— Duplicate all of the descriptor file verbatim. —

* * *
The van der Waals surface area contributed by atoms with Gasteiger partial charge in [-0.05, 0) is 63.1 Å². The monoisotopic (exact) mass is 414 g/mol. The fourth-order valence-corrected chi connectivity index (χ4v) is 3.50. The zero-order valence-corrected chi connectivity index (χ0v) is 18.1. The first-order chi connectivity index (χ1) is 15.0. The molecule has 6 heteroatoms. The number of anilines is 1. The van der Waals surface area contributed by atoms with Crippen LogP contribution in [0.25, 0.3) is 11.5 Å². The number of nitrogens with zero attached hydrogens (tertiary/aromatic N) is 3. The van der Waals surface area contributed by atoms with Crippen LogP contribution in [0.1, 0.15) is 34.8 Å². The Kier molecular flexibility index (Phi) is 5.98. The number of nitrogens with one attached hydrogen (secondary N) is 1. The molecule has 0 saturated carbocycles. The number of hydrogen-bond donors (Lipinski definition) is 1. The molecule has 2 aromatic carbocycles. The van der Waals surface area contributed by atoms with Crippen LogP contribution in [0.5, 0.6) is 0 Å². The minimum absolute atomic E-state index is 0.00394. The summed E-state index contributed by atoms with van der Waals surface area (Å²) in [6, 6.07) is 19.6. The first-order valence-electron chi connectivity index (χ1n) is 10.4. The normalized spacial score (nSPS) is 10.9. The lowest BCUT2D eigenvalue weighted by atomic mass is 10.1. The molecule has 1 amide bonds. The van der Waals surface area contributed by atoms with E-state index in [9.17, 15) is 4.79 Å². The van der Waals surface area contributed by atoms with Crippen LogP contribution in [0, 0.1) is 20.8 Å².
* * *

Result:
The van der Waals surface area contributed by atoms with Gasteiger partial charge in [-0.05, 0) is 63.1 Å². The monoisotopic (exact) mass is 414 g/mol. The fourth-order valence-corrected chi connectivity index (χ4v) is 3.50. The zero-order valence-corrected chi connectivity index (χ0v) is 18.1. The first-order chi connectivity index (χ1) is 15.0. The molecule has 6 heteroatoms. The number of anilines is 1. The van der Waals surface area contributed by atoms with Crippen LogP contribution in [0.25, 0.3) is 11.5 Å². The number of nitrogens with zero attached hydrogens (tertiary/aromatic N) is 3. The van der Waals surface area contributed by atoms with Crippen LogP contribution in [0.1, 0.15) is 34.8 Å². The Kier molecular flexibility index (Phi) is 5.98. The number of nitrogens with one attached hydrogen (secondary N) is 1. The molecule has 0 saturated carbocycles. The number of hydrogen-bond donors (Lipinski definition) is 1. The molecule has 2 aromatic carbocycles. The van der Waals surface area contributed by atoms with Crippen LogP contribution in [0.5, 0.6) is 0 Å². The minimum absolute atomic E-state index is 0.00394. The summed E-state index contributed by atoms with van der Waals surface area (Å²) in [6, 6.07) is 19.6. The first-order valence-electron chi connectivity index (χ1n) is 10.4. The normalized spacial score (nSPS) is 10.9. The lowest BCUT2D eigenvalue weighted by atomic mass is 10.1. The molecule has 1 amide bonds. The van der Waals surface area contributed by atoms with E-state index in [9.17, 15) is 4.79 Å². The van der Waals surface area contributed by atoms with Crippen LogP contribution in [0, 0.1) is 20.8 Å².